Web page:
Let's not forget that it was a Democrat-controlled congress and white house that renewed the Bush-era tax cuts for the wealthy last year, while allowing for deregulation and CEO bonuses to continue unabated. It is a Democratic President that led the charge for a 5-year government spending freeze, cuts to heating assistance for low-income families, and cuts to block grants for community development and aid for students. Both Republicans and Democrats are trying to balance the budget on the backs of poor and working people. Both refuse to increase taxes on the wealthy. Both refuse to close tax loopholes, tackle tax havens, or hold Wall Street accountable for sinking the economy.

The true difference lies in rhetoric. To justify budget cuts, Republicans argue condescendingly that welfare queens and the unemployed are lazy parasites draining the federal government's coffers. Democrats, on the other hand, prefer to lecture the country about how, like a family in tough times, the government must tighten its belt, because that is what responsible households do. The Democrats' rhetoric may be slightly less patronizing, but it is equally as appalling.

At a time when millions of Americans are being thrown out of their homes, and 1 in 4 children are dependent on food stamps, Obama made it very clear where his priorities lie when Treasury Secretary Timothy Geithner prepared to unveil the administration's plan to reduce the corporate tax rate from 35% to 26%. Meanwhile corporations are making record profits, even as they layoff workers and pay next to nothing in Federal income taxes.

The assault on unions is not isolated to the right either. The Democratic-led Massachusetts House passed a bill that restricts the rights of all municipal employee unions to collectively bargain health benefits. The state's Democratic Gov. Deval Patrick praised the House for their "important" vote. Democratic Gov. Andrew Cuomo of New York has clashed with his state's powerful teachers' unions over deep budget cuts to education. And in Detroit, Democratic Mayor Dave Bing has threatened to request an emergency financial manager if the city's 48 employee unions don't make healthcare concessions.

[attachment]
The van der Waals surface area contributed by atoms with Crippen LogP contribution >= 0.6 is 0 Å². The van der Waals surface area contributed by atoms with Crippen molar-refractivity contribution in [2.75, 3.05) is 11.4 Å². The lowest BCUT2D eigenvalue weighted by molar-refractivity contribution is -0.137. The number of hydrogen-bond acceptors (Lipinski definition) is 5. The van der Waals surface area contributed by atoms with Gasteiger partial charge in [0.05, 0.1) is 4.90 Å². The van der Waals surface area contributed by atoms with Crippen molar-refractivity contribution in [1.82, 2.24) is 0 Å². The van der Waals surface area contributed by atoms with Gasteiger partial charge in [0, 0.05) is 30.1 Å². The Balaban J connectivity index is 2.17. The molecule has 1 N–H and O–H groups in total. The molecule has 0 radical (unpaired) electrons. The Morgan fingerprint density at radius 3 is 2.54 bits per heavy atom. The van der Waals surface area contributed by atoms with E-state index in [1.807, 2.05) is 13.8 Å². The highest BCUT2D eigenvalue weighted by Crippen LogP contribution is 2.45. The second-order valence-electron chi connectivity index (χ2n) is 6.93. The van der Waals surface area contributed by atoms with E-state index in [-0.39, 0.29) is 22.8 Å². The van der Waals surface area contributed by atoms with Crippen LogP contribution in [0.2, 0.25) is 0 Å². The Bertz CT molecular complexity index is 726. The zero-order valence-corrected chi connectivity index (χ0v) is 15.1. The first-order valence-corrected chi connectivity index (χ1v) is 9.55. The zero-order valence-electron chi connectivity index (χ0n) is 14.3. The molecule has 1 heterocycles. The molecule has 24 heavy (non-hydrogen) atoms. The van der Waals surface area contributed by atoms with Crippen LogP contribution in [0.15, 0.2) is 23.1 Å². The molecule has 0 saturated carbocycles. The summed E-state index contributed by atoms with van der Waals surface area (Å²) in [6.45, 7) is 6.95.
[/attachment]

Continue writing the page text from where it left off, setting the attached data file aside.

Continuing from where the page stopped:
It seems Democrats admire the Republican agenda so much, that they have decided to mirror right-wing campaign tactics as well. Former Sen. Russ Feingold (D-WI), head ofProgressives United and longtime opponent of corporately-funded elections, criticized Democrats for launching a new outside group to aid President Barack Obama's re-election efforts in part by raising undisclosed funds. Democratic rhetoric has often emphasized fairness, accountability, and compassion, the language one expects from liberal politicians. But actions speak louder than words, and Democrats have proven time and again that they are willing to abandon their supposed principles for money and power.

And with the killing of Osama Bin Laden, liberals who were awakening to rampant Democratic duplicity, have now renewed their faith in Obama's party and presidency. Which demonstrates that Obama is perhaps, more dangerous than his predecessor, because he has systematically adopted some of the worst Republican policies as his own, and in turn, they have become accepted among both liberals and conservatives, and are unlikely to be reversed.

My intention isn't to bring about feelings of defeatism among progressives, but rather to highlight the many ways by which the Democratic party has proven itself beholden to the very same corporate interests as Republicans. While I sympathize with those on the left that feel they must vote for the lesser of two evils, voting is not a revolutionary act. For those who continue to vote Democrat, rather than chastise your decision, I dare you to go further. Organize, protest, call or write your representatives every day, hold them to their campaign promises, let them know that unless they stand up for the principles they claim to care about, they will lose your support.

To be an engaged citizen is so much more than showing up to pick a candidate every 2-4 years. It requires the type of civic engagement that we are witnessing in Wisconsin, Michigan, California, and all around the country. We can either continue to support a party that is complicit in our destruction, or we can participate in the one and only proven vehicle to enacting real change: people power!

In the meantime, remember that it's easy to look like a progressive champion of the people when the guy next to you is making the case for cutting food aid to lazy infants and forcing women to submit to ultrasounds prior to receiving an abortion. An important lesson to take away from President Obama's first term is this: have no illusions about the intentions of the Democratic establishment, for they are controlled by the same moneyed interests as their Republican rivals.